Born Gaius Julius Caesar in July 100BC into a Patrician family. Following his father’s death, Caesar became head of his family at the age of only sixteen.  
Roman dictator Lucius Cornelius Sulla had gained power by force and now wished to purge Rome of his enemies; Caesar was one of these enemies, for he had married Cornelia in 84BC, the daughter of the influential Lucius Cornelius Cinna, enemy of Sulla. This marriage gave Caesar his only legitimate child, a daughter Julia. Caesar was stripped by Sulla of all his money, property, his wife’s marriage dowry and inheritance; now left with nothing he decided to join the army. 
Following the death of Sulla, Caesar, feeling it was safe to do so, returned to Rome in 78BC. In 72BC he was elected military tribune (elected official). 
Caesar was well educated and primed for a political career, becoming quaestor (elected official) in 69BC. This was a lowly political position, but another rung on the ladder. He worked as a lawyer and was a great public speaker, even delivering the funeral oration of his aunt Julia in 69BC. It was this year that his wife Cornelia also died. 
In 59BC he became joint consul of Rome alongside Marcus Bibulus, serving in this position for one year, then becoming governor of Gaul (France). At this time, he ruled Rome alongside Pompey Magnus and Crassus as a triumvirate (power shared by three leaders) even though he travelled to Gaul. The triumvirate was working but the relationship was strained, all wanted power for themselves alone. 
Following Crassus’ death in battle in 54BC, Pompey ruled Rome while Caesar continued to conquer Gaul, not returning to Rome for nine years. He spent this time conquering much of what is now modern-day Europe. 
To cement a fragile relationship with Pompey, Caesar married him to his daughter Julia, but she was to die in childbirth. There was very little to keep Caesar and Pompey as friends following this and their relationship became further strained.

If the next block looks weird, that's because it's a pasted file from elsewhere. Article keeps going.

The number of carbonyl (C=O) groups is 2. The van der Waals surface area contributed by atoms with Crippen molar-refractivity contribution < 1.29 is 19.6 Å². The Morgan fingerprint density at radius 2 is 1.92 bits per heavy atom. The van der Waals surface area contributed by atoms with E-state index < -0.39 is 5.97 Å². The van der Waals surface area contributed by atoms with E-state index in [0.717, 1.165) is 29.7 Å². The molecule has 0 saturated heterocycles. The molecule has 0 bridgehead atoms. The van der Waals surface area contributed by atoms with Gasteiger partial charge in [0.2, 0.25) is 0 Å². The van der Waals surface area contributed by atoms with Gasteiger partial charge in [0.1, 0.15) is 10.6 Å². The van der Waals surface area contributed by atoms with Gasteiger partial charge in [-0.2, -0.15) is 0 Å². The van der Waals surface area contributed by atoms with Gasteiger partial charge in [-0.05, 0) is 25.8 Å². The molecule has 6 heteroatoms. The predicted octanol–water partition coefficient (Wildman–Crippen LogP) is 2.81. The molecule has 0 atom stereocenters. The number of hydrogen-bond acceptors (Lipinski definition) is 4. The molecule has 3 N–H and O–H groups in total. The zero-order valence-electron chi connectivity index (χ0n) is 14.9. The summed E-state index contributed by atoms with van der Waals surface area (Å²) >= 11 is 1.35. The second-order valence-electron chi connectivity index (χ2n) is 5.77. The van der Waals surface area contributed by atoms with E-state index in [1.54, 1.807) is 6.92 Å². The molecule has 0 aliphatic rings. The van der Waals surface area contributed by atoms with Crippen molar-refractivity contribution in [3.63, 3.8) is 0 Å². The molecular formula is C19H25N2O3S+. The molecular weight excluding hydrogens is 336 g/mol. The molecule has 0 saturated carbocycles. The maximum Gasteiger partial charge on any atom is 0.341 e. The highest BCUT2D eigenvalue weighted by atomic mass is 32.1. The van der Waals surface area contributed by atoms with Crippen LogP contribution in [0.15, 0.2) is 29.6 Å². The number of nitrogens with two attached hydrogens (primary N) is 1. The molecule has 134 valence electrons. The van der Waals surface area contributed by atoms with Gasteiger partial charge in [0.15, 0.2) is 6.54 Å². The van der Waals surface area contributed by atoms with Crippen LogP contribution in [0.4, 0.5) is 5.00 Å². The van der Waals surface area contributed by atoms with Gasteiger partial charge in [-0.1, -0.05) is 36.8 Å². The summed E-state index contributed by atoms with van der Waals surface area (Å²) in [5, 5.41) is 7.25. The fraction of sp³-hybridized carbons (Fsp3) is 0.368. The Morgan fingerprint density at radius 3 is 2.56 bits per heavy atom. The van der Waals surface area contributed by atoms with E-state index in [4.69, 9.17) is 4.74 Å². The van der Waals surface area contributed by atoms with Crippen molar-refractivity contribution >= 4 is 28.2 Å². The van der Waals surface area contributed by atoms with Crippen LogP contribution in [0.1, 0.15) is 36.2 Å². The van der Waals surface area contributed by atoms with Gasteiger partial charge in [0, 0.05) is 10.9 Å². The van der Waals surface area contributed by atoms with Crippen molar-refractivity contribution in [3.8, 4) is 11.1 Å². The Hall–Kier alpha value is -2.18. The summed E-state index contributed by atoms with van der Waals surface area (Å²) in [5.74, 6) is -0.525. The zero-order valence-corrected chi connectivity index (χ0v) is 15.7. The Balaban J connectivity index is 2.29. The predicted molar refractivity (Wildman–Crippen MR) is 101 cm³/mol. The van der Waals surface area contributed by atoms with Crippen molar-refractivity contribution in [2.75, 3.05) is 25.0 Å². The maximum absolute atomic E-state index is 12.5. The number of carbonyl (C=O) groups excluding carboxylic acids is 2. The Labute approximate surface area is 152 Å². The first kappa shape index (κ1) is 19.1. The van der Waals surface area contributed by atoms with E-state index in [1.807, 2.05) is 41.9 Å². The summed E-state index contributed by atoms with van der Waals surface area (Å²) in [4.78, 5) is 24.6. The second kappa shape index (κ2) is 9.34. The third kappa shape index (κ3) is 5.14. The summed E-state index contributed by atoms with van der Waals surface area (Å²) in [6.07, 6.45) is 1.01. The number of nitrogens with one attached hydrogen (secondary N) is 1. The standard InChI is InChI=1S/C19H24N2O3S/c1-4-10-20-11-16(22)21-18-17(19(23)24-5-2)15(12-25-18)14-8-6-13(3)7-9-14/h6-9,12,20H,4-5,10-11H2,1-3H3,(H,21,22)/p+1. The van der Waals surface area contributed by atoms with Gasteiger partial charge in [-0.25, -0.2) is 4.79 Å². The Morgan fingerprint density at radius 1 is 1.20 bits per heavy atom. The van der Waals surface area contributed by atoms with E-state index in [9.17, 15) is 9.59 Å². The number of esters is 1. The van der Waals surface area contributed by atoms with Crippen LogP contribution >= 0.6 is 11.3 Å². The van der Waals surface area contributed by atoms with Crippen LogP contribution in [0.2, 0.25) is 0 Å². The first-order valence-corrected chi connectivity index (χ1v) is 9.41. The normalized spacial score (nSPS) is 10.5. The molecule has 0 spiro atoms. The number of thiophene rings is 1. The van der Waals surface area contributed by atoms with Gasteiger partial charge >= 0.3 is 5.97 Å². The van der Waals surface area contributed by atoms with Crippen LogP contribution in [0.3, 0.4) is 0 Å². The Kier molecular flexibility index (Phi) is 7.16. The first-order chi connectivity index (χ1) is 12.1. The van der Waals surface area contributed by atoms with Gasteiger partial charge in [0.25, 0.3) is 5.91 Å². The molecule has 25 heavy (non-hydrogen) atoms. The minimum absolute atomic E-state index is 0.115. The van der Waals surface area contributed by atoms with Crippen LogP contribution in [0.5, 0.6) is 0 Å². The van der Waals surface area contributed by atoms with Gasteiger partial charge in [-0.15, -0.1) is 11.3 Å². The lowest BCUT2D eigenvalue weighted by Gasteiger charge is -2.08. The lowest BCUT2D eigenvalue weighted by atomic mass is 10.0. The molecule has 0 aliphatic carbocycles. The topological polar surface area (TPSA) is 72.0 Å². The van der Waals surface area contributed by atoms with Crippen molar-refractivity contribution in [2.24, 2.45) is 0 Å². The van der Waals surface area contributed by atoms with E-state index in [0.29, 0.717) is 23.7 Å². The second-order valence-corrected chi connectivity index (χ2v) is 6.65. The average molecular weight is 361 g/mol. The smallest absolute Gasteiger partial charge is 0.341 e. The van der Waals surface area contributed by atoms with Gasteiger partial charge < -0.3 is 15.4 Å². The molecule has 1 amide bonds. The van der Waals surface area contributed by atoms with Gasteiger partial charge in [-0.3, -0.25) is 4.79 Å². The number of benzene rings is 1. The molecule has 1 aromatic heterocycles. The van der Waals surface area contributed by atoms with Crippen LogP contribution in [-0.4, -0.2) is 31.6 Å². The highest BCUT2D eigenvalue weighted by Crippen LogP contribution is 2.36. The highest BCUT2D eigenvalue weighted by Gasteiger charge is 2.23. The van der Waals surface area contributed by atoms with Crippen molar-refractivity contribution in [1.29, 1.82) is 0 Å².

Caesar was a powerful military general, well supported by the people of Rome, and with his conquest of Gaul completed in 51BC, he wished to run for consul of Rome. 
Caesar was ordered by the senate to give up control of the military, but he refused. This caused a public split between Pompey and Caesar, neither would relent and lose honour and dignity, neither wished to lose their power. 
Caesar marched on Rome with his army; as he crossed the Rubicon river, this was a declaration of war against Pompey. He stated, ‘The die is cast’. 
Caesar returned to Rome in 49BC a military hero; Pompey had already retreated from the city. Caesar spent the next eighteen months in pursuit of Pompey, defeating him at the battle of Pharsalus, then chasing Pompey to Egypt where he had fled. Arriving in Egypt, Caesar found that the young Pharaoh, Ptolemy XIII had arranged for Pompey to be killed; Caesar was presented with Pompey’s head as a gift. 
After deposing Ptolemy and placing Cleopatra on the throne of Egypt, Caesar once again returned to Rome in 46BC a very powerful man. He had absolute power over the Senate and was named as a Dictator. 
Although loved by the people, Caesar was felt to have too much power by many in the Senate, and some were to plot against him. 
On 15 March 44BC, Caesar on entering the Senate was set upon by a group of Senators, and stabbed over twenty times, finally to his death. The main instigators of this were Brutus and Cassius. 
Julius Caesar died on 15 March 44BC (Ides of March) and was proclaimed ‘a God’ after his death.. 
Tagged as: Junior Ancient Rome
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